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Thursday, November 29, 2012

Class Wars! - How To Narrow Your RV Choices

1991 Aero Cruiser RBa
 
    Everyone who has considered buying an RV of some sort has had to make a choice, often with great compromise. I'm included in that "everyone." When I first began my quest for the perfect RV I really didn't know all that much about them. Sure, I had rented several 40ft Diesel Pushers and gas powered RVs and had owned (briefly) a small travel trailer but past that I was woefully unprepared to face the the myriad choices out there.



It's a Class A

After some basic research into the various Classes of RV....A, B, C and Travel Trailer with info about the "in-between" B+ styles thrown in, I was more confused than when I started! Obviously, I had to make some choices about how I wanted to use the RV and what features were must haves versus wants. This wasn't as simple as it sounds (not that it sounds simple at all, mind you!) I really had to sit down and think about what was important to me and how and where I would be travelling.



After much rumination I finally had a short list, culled from the incredibly long one I started with.
 Namely:

Interior Forward View
  • Small and Low profile (Height) enough to go anywhere
  • Self propelled (this took out travel trailers)
  • Separate Shower and Toilet ("Dry Bath")
  • A fully equipped kitchen (galley) with decent counter space
  • Large comfortable bed
  • Good gas mileage
  • Easy to repair and source parts
  • Large enough tanks for a minimum of 7 Days boondocking use.
  • Ability to become self sufficient (Solar)

That being said, what would I be willing to compromise on? Obviously, if the RV itself were small, space would be at a premium.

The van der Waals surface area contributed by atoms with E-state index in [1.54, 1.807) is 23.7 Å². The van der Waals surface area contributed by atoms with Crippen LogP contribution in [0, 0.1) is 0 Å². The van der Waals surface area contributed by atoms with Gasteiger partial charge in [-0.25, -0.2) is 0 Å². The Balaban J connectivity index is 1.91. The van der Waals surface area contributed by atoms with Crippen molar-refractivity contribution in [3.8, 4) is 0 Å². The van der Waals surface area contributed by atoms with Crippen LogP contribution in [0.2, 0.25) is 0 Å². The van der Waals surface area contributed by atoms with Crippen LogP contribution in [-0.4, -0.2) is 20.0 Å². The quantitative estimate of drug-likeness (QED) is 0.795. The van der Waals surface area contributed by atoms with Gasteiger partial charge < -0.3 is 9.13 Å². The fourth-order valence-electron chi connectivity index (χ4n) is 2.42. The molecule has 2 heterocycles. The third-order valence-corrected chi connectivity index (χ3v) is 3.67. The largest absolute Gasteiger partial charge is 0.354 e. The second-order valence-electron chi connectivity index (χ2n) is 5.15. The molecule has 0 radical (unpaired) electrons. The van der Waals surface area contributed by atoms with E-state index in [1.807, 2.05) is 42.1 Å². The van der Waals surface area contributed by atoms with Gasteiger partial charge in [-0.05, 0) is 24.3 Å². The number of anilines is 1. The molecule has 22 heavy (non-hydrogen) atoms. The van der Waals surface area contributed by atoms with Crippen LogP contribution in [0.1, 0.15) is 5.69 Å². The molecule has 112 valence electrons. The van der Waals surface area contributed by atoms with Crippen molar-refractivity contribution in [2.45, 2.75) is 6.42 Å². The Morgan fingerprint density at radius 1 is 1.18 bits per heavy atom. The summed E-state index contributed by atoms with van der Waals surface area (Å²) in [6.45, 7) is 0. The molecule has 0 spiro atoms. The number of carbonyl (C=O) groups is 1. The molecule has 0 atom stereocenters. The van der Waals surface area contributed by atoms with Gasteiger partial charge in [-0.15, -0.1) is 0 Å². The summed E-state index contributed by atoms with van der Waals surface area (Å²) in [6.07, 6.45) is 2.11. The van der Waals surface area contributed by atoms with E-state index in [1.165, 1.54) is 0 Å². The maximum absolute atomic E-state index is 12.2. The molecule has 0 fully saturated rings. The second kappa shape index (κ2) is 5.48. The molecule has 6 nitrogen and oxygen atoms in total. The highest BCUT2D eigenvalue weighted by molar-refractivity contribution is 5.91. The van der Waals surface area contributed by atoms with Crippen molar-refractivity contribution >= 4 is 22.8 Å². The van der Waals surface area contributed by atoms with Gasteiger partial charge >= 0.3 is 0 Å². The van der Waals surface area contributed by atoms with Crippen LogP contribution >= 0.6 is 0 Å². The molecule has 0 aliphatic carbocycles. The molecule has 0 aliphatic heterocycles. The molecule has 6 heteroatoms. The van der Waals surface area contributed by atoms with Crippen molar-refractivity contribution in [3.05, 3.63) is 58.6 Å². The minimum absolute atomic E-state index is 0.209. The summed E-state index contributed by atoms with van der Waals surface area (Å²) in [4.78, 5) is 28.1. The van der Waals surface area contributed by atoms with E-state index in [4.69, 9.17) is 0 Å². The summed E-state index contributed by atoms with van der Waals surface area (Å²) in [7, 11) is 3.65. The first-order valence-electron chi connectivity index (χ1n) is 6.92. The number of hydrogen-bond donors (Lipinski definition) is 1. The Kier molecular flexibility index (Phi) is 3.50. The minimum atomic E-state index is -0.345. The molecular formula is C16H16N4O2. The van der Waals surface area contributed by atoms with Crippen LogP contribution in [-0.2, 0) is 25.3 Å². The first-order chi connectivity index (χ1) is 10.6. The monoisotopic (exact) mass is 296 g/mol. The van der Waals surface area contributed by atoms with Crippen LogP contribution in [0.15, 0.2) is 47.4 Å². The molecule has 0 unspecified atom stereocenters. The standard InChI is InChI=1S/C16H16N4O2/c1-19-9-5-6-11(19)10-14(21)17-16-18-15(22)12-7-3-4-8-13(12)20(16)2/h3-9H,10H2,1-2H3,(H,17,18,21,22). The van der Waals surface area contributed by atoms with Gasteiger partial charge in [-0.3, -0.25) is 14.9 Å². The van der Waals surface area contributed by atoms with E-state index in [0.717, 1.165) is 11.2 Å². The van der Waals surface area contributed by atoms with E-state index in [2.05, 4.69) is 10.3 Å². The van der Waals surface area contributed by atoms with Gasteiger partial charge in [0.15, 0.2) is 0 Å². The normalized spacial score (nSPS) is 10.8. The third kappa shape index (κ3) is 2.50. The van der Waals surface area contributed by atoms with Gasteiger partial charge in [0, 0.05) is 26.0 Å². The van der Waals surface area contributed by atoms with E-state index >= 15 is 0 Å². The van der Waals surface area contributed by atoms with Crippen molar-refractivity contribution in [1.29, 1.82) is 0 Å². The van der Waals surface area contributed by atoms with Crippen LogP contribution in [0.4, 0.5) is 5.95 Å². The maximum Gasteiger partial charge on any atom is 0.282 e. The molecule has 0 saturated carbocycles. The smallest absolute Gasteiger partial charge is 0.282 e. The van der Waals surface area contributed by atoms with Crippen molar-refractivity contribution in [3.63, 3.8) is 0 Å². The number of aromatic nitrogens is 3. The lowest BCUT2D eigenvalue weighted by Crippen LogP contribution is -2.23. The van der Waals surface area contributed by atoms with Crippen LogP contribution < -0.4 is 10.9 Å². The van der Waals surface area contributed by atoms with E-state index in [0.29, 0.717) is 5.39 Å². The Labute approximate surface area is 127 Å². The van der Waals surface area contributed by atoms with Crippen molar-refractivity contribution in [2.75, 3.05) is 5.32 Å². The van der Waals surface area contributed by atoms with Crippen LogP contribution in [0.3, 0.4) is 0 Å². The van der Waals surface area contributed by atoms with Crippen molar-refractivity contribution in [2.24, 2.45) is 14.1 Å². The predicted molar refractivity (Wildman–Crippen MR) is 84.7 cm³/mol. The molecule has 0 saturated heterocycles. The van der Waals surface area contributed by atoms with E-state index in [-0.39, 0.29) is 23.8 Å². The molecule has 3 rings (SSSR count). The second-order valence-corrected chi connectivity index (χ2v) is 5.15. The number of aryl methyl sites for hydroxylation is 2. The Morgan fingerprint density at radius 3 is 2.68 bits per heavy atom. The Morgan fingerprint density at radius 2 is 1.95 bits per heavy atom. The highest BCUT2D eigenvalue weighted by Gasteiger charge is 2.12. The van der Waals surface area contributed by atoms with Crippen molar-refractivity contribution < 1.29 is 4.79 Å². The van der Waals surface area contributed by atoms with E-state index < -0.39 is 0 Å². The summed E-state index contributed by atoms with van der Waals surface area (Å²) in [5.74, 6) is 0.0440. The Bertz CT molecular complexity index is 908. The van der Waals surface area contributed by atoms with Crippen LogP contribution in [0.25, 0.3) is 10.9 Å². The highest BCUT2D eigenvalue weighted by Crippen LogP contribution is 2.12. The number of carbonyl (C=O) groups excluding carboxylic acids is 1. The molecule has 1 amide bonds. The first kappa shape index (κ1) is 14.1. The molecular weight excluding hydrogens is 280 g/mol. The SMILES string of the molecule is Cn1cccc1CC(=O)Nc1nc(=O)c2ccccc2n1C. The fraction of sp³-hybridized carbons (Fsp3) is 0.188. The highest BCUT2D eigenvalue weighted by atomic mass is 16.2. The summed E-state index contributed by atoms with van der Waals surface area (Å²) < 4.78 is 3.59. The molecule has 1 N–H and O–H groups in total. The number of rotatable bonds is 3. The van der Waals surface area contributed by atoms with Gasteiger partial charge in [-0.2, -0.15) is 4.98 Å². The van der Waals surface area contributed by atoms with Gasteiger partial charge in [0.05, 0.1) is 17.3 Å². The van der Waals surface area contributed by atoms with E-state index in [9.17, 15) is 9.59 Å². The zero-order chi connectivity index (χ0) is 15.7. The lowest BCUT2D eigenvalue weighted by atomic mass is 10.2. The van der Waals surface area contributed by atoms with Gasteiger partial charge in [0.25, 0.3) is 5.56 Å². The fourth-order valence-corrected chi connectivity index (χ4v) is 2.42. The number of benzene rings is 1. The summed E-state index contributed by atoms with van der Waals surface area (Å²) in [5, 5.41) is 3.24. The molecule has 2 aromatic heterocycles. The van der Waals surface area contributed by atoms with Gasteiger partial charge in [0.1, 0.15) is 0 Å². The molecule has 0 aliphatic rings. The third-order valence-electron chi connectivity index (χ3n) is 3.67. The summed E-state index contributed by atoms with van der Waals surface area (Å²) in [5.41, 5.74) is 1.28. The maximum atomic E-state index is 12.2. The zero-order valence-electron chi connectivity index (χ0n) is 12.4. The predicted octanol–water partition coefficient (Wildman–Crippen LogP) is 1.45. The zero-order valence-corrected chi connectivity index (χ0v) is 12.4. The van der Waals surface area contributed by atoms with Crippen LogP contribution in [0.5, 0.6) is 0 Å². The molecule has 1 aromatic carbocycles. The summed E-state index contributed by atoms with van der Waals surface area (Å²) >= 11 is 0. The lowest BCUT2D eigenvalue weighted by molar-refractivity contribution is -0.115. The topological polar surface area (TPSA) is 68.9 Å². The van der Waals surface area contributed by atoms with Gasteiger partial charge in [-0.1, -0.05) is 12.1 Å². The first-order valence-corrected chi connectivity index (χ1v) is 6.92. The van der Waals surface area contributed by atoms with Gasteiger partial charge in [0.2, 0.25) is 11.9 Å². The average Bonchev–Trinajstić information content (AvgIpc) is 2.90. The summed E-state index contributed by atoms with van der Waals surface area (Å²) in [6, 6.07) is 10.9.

Interior Aft View
  • Storage. More is better, but as long as I could fit what I wanted to take with me that would be OK.
  • Internal space. While it had to be comfortable  I could live with a smaller more efficient space.
  • Engine power. I could deal with a smaller engine if it wouldn't struggle with hills/passing.
  • Model year wasn't critical.
  • I could spend the time to find the right RV.
  • I could update systems as needed.
  • I could repair/replace some items depending on cost and availability.

The Bed
Once I had these basic decisions made I could begin researching the various types, manufacturers, styles and models. While still a HUGE list of possibles, I had managed to bring down the size to something approaching manageable. There is a saying, "Y.M.M.V." this stands for Your Mileage May Vary. What I was looking for may not be what YOU are looking for, but the basic decisions and process remain the same.  The internet is a great resource for research on everything, but the sheer volume of information can be quite overwhelming! Don't try and do everything the first day. Browse around...start with Class A's (or B's or C's) and try to get a feel for what you'd like to have.

Let's take a moment to talk about what those "Classes" actually mean. To most this is pretty obvious, but to new folks it can be confusing! Here's the scoop:  


a typical Class A RV starts with a pre-built chassis and driveline, adds in water/propane tanks, a generator, the exterior body and interior fittings (appliances, cabinets, etc.) Usually these are front engine when using gasoline engines and rear when using diesel (DP or Diesel Pusher) The body fully encloses the chassis, engine and cockpit.